This Con­tri­bu­tion will argue that ben­e­fi­cial own­ers should be per­mit­ted to retain their right to the appraisal rem­e­dy, notwith­stand­ing tech­no­log­i­cal advances that have made it more like­ly their shares may be reti­tled in “street name,” with­out their consent.


In In re Appraisal of Dell Inc., the Delaware Court of Chancery held that changes in the names of the record hold­ers pri­or to the merger’s con­sum­ma­tion should be assessed as changes in share own­er­ship for pur­pos­es of Sec­tion 262.3 In the opin­ion, Vice Chan­cel­lor Laster pri­mar­i­ly relied on the fact that the court was bound by prece­dent inter­pret­ing Sec­tion 262,4 which he urged the Delaware Supreme Court to revise.5 Appraisal arbi­trage investors there­by lost their appraisal rights, with Vice Chan­cel­lor Laster not­ing the arguably inequitable nature of the result. As Vice Chan­cel­lor Laster explained,6 changes to the under­ly­ing mar­ket sys­tems through which shares are trad­ed can elu­ci­date the issue that gave rise to Dell. Shares of stock used to be – and some­times still are – rep­re­sent­ed by phys­i­cal cer­tifi­cates bear­ing the names of the ben­e­fi­cial own­ers. Trans­fer­ring own­er­ship was not dif­fi­cult under this sys­tem since, much like endors­ing a check, new own­ers could sim­ply cross out the names of old own­ers and write in their own. With the mas­sive increase in trad­ing vol­ume over the last cen­tu­ry, this sys­tem was logis­ti­cal­ly unwork­able for bro­ker­age firms and clear­ing hous­es.7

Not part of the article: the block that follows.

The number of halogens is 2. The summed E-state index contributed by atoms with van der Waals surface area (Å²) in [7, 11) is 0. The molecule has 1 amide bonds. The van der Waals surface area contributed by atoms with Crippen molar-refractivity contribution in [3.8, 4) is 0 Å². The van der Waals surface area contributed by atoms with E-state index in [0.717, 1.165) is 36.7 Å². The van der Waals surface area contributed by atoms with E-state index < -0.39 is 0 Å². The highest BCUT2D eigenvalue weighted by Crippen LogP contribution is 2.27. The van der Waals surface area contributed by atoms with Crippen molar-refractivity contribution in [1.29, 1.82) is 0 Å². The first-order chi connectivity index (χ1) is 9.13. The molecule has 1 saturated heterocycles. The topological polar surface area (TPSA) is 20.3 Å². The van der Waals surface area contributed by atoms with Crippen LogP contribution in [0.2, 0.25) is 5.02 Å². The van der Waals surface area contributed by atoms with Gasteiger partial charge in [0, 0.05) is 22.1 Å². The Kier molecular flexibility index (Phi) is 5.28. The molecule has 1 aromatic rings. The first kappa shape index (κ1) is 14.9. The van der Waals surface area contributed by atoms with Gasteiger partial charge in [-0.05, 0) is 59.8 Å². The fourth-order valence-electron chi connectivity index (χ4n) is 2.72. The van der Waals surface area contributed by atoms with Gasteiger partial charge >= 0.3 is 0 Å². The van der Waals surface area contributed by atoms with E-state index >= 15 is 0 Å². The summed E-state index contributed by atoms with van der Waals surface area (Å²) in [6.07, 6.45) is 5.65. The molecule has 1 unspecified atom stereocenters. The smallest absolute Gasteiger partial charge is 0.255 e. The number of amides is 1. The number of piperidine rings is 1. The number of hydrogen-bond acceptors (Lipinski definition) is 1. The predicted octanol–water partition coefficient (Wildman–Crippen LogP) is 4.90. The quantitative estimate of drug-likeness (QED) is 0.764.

Enter the fed­er­al gov­ern­ment, which instruct­ed the SEC to cre­ate the Deposi­tary Trust Com­pa­ny (“DTC”) sys­tem in 1975.  Under this sys­tem, changes in “ben­e­fi­cial own­er­ship” – those who bear the val­ue of share own­er­ship, such as, in this case, a hedge fund – are rec­og­nized at the bro­ker­age hous­es and cus­to­di­al banks. Phys­i­cal stock cer­tifi­cates are held at these bro­ker-deal­er banks (e.g., JP Mor­gan), bear­ing the names of DTC par­tic­i­pants (e.g., Cede) who, as “record hold­ers,” hold the stock on behalf of the ben­e­fi­cial own­er.  In order to deal with coun­ter­par­ty risk, inter­nal com­pli­ance require­ments by the cus­to­di­al invest­ment banks some­times demand that these banks only hold shares in the names of those DTC par­tic­i­pants with which the banks are affil­i­at­ed (for exam­ple, a DTC par­tic­i­pant affil­i­at­ed with J.P. Mor­gan). When the shares are thus reti­tled in the names of those affil­i­at­ed DTC par­tic­i­pants, this reti­tling can amount to a change in record own­er­ship, and per Delaware law as it cur­rent­ly stands after Dell, ben­e­fi­cial own­ers like appraisal arbi­trage hedge funds may lose their rights to demand appraisal.